This might be intuitive to you, but it will be instructive to spell this out. Can you share with our readers a few of the physical, mental, and emotional benefits of becoming mindful?
Practicing mindfulness will help you sleep better, ridding your mind of clutter. You will also be more attentive to what’s happening around you, which can improve relationships with family, friends, and coworkers. Being able to banish negative feelings, recognizing that they are not relevant in the present moment, helps you stay calmer when dealing with hardships.
Ok. Here is the main question of our discussion. The past 5 years have been filled with upheaval and political uncertainty. Many people have become anxious about the dramatic jolts of the news cycle. The fears related to the coronavirus pandemic have only heightened a sense of uncertainty, anxiety, fear, and loneliness. From your experience or research, what are five steps that each of us can take to develop mindfulness and serenity during such uncertain times? Can you please share a story or example for each.
- The first step when feeling anxious, uncertain, lonely, or fearful is to identify the trigger. Once we understand where the feeling is rooted, we can use techniques to combat them. A few techniques include:
- Daily mantra breathing: This calms the nervous system through the breath.
- Finding a space place: When your mind is flooding with negative thoughts, it is your anxiety taking your mind to an imaginary place. Put yourself in a safe place, bringing yourself into the now.
- Reflecting kindness with “metta meditation”: Practice being kind to yourself. When your mind is focused on something other than anxiety and fear, you are able to find peace. Simply put, when you are kind and warm to yourself, it is very hard to be fearful or anxious.
- Uncertainty + Laughter: Our anxiety usually goes back to how things will affect us. I recommend bringing mindfulness laughter into your life to improve your mood, relieve pain, increase personal satisfaction. Laughter is truly the best medicine for the soul.
From your experience or research, what are five steps that each of us can take to effectively offer support to those around us who are feeling anxious? Can you explain?
- Make sure they have a routine. It is very important for the mind to focus on different tasks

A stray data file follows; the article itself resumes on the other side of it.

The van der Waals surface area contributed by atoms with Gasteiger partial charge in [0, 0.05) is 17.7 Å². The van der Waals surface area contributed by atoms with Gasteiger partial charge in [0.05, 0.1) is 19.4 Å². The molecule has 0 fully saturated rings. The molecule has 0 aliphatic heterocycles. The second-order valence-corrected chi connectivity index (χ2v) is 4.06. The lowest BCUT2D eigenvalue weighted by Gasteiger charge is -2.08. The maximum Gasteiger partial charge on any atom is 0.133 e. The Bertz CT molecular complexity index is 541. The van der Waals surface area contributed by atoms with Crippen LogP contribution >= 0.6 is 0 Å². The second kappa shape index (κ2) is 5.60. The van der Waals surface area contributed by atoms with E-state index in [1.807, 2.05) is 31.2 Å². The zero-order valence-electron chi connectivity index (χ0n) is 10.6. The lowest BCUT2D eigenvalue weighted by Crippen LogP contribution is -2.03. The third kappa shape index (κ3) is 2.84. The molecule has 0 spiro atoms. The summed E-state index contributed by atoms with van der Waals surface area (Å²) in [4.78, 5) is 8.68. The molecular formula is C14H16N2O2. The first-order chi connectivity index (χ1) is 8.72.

- I always encourage outdoor activity, whether that’s taking a walk, gardening, or running. This will release endorphins into the bloodstream.
- Do some simple breathing exercises to help calm the mind.
- Make sure to find downtime. Read a book, be kind to yourself, pamper yourself.
- Communicate with people and don’t isolate yourself, it’s vital.
Always remember a busy mind is a happy mind, a mind left to wander like a kite will fill up with unwanted ‘what ifs’.
What are the best resources you would suggest for someone to learn how to be more mindful and serene in their everyday life?
- Learn how to breathe. If you control breath, you are in charge of your mind and body.
- Learn basic awareness, train your mind to be more mindful.
- I recommend exploring some of the Buddhist philosophies, which may help give you a different perspective.
- Learn to meditate. Use an app or take some classes.
- Read books that teach you to be in the NOW. I love books by Anthony De Mello or Eckhart Tolle.
Can you please give us your favorite “Life Lesson Quote”? Do you have a story about how that was relevant in your life?
“I am not my body, I am not defined by my body, my body is a temple, a host for the very life force within my soul”
I discovered this quote for around 11 years ago. Later I realized my whole life, I had been trying to connect with the essence within my soul. That understanding gives me freedom, of mind body and spirit. Understanding that there is life beyond our physical body on earth
You are a person of great influence. If you could start a movement that would bring the most amount of good to the most amount of people, what would that be? You never know what your idea can trigger. 🙂
Share your vulnerabilities, what is the worst that can happen? We are programmed not to show weakness, expressing anguish, but why not? Who says we can’t? My soul purpose in my working life is to share light in the darkness, to give hope and a new perspective.
What is the best way our readers can follow you online?
Thank you for these fantastic insights. We wish you only continued success in your great work!